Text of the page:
Media: Marlboro's red makes it black and white. Geddit?: Martin Rosenbaum analyses the subversive motives behind those ads that make you scratch your head
Wednesday 06 October 1993
This is the hefty pick-up-truck driver whose sunburnt neck is the one feature picked out in colour in an otherwise black and white shot. The health warning tells you that the photograph is a tobacco advertisement; and the red, that the ad is for Marlboro (it offers no brand name, nor any other indication).
Some in the advertising industry confess to being puzzled by the linking of the product to an emblem of gun-toting, narrow-minded bigotry. The ad, however, is just one in a series for Marlboro that emphasises the colour red, which some see as part of a far-reaching strategy.
All the ads - others have featured a cactus, a police car and a scorpion - rely entirely on one element of red in a black and white American landscape to convey intriguingly (in conjunction with the health warning) the product advertised.
'Red is the branding element, as opposed to having a pack,' says Alison Wright, the account manager at the agency involved, Bainsfair Sharkey Trott. 'If you can make someone wonder and have a second look, you can get their attention for the brand.'
Perhaps the campaign is simply another ingenious gimmick from an ad agency outwitting tobacco advertising restrictions; or perhaps it is part of a long-term plan to counter a future EC-imposed total ban on tobacco advertising, which is widely regarded as inevitable.
According to Action on Smoking and Health (Ash), it is a stage in Marlboro's attempt to appropriate the colour red, and build up the association between red and Marlboro so that, even in an ad-less future, the mere sight of the colour will trigger the brand in smokers' minds. Ash's deputy director, Stephen Woodward, says: 'We will see shopfronts painted in line with cigarette-pack colours. It is an insidious and dangerous form of communication.'
Ash points to Marlboro-sponsored Formula 1 cars that feature the red and white chevron but no brand name, and to a promotion in Germany two years ago. The campaign, conceived by the British agency TBWA Holmes Knight Ritchie, featured people, dressed entirely in red, wandering the streets. The purpose was revealed by newspaper ads stating: 'Marlboro is Red. Red is Marlboro.'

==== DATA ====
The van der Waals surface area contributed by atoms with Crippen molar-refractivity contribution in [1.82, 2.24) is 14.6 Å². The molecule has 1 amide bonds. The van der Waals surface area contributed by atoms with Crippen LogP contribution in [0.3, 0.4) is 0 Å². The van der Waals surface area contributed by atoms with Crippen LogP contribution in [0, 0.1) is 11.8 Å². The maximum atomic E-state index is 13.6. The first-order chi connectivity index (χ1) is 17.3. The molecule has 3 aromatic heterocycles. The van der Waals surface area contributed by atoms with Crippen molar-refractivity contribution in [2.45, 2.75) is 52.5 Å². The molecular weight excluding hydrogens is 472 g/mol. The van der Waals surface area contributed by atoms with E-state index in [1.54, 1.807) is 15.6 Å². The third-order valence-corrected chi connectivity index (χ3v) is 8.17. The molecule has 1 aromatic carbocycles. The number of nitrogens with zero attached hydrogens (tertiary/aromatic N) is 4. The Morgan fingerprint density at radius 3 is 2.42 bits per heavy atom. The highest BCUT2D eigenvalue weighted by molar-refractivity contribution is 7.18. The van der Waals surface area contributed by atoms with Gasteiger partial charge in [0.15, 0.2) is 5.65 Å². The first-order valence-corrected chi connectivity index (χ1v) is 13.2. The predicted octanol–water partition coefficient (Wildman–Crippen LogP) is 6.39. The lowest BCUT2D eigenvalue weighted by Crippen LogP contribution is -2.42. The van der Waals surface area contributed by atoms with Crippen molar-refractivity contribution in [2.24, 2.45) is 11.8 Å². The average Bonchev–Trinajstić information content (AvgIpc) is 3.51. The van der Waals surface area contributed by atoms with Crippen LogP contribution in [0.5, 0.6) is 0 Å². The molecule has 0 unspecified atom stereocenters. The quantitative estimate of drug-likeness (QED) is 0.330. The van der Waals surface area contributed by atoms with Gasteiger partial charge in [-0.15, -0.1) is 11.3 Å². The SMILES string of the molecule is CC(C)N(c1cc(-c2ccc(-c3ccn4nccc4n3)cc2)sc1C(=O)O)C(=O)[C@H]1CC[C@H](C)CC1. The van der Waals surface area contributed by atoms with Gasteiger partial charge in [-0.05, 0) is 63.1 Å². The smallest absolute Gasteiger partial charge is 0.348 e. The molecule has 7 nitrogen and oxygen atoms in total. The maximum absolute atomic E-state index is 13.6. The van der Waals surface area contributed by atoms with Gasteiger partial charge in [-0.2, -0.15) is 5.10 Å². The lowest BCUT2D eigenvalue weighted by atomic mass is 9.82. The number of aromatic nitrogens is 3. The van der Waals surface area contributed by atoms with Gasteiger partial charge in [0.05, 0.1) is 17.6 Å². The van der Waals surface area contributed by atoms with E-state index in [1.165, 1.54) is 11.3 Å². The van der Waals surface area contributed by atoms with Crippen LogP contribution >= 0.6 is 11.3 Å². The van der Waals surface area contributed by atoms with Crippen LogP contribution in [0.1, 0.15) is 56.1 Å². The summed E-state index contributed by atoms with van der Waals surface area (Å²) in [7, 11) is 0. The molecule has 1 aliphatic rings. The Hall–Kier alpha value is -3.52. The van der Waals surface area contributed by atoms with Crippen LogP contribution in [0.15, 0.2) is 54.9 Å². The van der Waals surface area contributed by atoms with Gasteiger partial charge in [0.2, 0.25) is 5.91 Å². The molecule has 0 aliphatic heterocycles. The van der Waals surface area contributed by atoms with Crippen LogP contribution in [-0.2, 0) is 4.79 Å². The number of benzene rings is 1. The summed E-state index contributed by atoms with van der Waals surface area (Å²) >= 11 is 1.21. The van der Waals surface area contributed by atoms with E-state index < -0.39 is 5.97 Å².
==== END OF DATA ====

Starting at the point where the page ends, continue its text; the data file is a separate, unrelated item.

The advertising for Benson and Hedges and Silk Cut has also strongly linked these brands to gold and purple respectively, although these campaigns were established before complete bans on tobacco advertising appeared likely.
The Ash claim is denied equally vehemently by Philip Morris, the international owners of the Marlboro brand, and Rothmans, which has the UK licence. 'It's just fatuous,' says Daniel Oxbury of Rothmans. None the less, the argument is accepted within some tobacco industry circles, where such a strategy is defended. Peter Anderson of the Tobacco Advisory Council, the trade's representative body, says: 'Companies have to think about the ways they can reach customers if a ban goes through. It's easier for Marlboro because it has such a strong symbol.'
Another advantage for Marlboro is detected by Tom Porter, colour consultant to blue chip companies such as TCT and Barclays Bank. 'The consumer is gullible when it comes to colour,' he says. 'The Marlboro red conveys strength, power and instant satisfaction for the product. The advertising reduces communication to a flash of colour.'
Last week the Department of Health reported no drop in smoking by 11- to 15- year-olds between 1990 and 1992. And the Health Education Authority has called for a ban on the award-winning Regal cigarette advertising campaign featuring the gormless, wise-cracking Reg, now a cult figure among some children.
Next month European Community health ministers will meet to continue their consideration of the EC Commission's proposal for an outright ban on tobacco advertising. Belgium, current holder of the EC presidency, may propose a compromise formula that could split the blocking minority of states (including the UK) and allow imposition of a ban.
The current draft directive prohibits the display of tobacco brand names and logos anywhere other than at point of sale, but would not prevent the use of a distinctive colour on, for example, a tobacconist's shopfront or a sponsored racing car. Mr Anderson says: 'I'm sure the anti-tobacco lobby would look at ways you can close that off, but I don't think you can ban a colour. It's preposterous.'
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